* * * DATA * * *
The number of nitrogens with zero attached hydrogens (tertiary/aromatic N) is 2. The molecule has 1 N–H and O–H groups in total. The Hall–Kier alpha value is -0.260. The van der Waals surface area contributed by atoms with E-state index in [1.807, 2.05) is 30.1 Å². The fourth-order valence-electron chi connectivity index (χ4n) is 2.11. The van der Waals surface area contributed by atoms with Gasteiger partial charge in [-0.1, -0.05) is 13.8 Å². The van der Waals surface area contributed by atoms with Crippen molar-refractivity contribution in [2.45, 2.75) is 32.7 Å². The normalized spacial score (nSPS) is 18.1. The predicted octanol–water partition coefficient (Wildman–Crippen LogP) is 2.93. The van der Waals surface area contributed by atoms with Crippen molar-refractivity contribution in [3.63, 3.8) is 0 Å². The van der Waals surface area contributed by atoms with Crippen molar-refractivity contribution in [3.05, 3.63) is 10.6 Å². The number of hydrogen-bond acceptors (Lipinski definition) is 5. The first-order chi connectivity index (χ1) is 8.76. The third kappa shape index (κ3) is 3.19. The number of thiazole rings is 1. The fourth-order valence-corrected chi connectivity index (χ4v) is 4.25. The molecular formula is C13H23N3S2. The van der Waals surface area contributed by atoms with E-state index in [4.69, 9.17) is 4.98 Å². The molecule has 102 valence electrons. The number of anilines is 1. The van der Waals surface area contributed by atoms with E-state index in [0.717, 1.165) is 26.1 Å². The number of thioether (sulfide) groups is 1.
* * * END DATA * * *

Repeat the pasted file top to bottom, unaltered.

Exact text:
The number of nitrogens with zero attached hydrogens (tertiary/aromatic N) is 2. The molecule has 1 N–H and O–H groups in total. The Hall–Kier alpha value is -0.260. The van der Waals surface area contributed by atoms with E-state index in [1.807, 2.05) is 30.1 Å². The fourth-order valence-electron chi connectivity index (χ4n) is 2.11. The van der Waals surface area contributed by atoms with Gasteiger partial charge in [-0.1, -0.05) is 13.8 Å². The van der Waals surface area contributed by atoms with Crippen molar-refractivity contribution in [2.45, 2.75) is 32.7 Å². The normalized spacial score (nSPS) is 18.1. The predicted octanol–water partition coefficient (Wildman–Crippen LogP) is 2.93. The van der Waals surface area contributed by atoms with Crippen molar-refractivity contribution in [3.63, 3.8) is 0 Å². The van der Waals surface area contributed by atoms with Crippen molar-refractivity contribution in [3.05, 3.63) is 10.6 Å². The number of hydrogen-bond acceptors (Lipinski definition) is 5. The first-order chi connectivity index (χ1) is 8.76. The third kappa shape index (κ3) is 3.19. The number of thiazole rings is 1. The fourth-order valence-corrected chi connectivity index (χ4v) is 4.25. The molecular formula is C13H23N3S2. The van der Waals surface area contributed by atoms with E-state index in [4.69, 9.17) is 4.98 Å². The molecule has 102 valence electrons. The number of anilines is 1. The van der Waals surface area contributed by atoms with E-state index in [0.717, 1.165) is 26.1 Å². The number of thioether (sulfide) groups is 1.